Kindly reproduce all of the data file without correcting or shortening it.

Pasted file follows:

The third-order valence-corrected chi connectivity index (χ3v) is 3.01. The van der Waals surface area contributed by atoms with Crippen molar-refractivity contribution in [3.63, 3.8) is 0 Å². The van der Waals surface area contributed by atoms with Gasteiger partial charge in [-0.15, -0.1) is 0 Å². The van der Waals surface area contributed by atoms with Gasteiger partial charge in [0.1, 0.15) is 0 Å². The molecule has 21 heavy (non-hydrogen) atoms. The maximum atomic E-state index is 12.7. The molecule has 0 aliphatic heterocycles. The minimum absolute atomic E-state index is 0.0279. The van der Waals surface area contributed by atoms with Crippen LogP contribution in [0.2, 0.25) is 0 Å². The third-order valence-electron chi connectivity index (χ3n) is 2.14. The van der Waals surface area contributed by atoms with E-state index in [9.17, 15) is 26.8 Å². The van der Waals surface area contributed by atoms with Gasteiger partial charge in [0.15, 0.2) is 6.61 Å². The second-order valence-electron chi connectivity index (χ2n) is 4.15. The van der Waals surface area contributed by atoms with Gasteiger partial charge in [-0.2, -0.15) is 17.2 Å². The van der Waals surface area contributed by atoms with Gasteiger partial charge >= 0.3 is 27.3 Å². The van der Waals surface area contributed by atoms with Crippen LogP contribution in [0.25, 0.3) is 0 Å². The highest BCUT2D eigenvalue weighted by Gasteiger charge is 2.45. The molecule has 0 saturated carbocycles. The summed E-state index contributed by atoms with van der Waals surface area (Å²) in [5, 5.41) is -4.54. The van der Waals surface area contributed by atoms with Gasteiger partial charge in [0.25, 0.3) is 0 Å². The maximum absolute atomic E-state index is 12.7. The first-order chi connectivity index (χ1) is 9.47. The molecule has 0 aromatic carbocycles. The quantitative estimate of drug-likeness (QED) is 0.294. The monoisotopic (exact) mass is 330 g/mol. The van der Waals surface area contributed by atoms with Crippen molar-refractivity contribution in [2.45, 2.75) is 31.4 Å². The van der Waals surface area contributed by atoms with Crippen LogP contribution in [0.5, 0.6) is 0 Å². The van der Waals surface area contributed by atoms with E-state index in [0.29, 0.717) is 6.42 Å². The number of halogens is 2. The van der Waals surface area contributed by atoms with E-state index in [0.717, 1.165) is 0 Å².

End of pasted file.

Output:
The third-order valence-corrected chi connectivity index (χ3v) is 3.01. The van der Waals surface area contributed by atoms with Crippen molar-refractivity contribution in [3.63, 3.8) is 0 Å². The van der Waals surface area contributed by atoms with Gasteiger partial charge in [-0.15, -0.1) is 0 Å². The van der Waals surface area contributed by atoms with Gasteiger partial charge in [0.1, 0.15) is 0 Å². The molecule has 21 heavy (non-hydrogen) atoms. The maximum atomic E-state index is 12.7. The molecule has 0 aliphatic heterocycles. The minimum absolute atomic E-state index is 0.0279. The van der Waals surface area contributed by atoms with Crippen LogP contribution in [0.2, 0.25) is 0 Å². The third-order valence-electron chi connectivity index (χ3n) is 2.14. The van der Waals surface area contributed by atoms with E-state index in [9.17, 15) is 26.8 Å². The van der Waals surface area contributed by atoms with Gasteiger partial charge in [0.15, 0.2) is 6.61 Å². The second-order valence-electron chi connectivity index (χ2n) is 4.15. The van der Waals surface area contributed by atoms with Gasteiger partial charge in [-0.2, -0.15) is 17.2 Å². The van der Waals surface area contributed by atoms with Gasteiger partial charge >= 0.3 is 27.3 Å². The van der Waals surface area contributed by atoms with Crippen LogP contribution in [0.25, 0.3) is 0 Å². The highest BCUT2D eigenvalue weighted by Gasteiger charge is 2.45. The molecule has 0 saturated carbocycles. The summed E-state index contributed by atoms with van der Waals surface area (Å²) in [5, 5.41) is -4.54. The van der Waals surface area contributed by atoms with Gasteiger partial charge in [0.25, 0.3) is 0 Å². The maximum absolute atomic E-state index is 12.7. The first-order chi connectivity index (χ1) is 9.47. The molecule has 0 aromatic carbocycles. The quantitative estimate of drug-likeness (QED) is 0.294. The monoisotopic (exact) mass is 330 g/mol. The van der Waals surface area contributed by atoms with Crippen molar-refractivity contribution in [2.45, 2.75) is 31.4 Å². The van der Waals surface area contributed by atoms with Crippen LogP contribution in [0.5, 0.6) is 0 Å². The van der Waals surface area contributed by atoms with E-state index in [0.29, 0.717) is 6.42 Å². The number of halogens is 2. The van der Waals surface area contributed by atoms with E-state index in [0.717, 1.165) is 0 Å².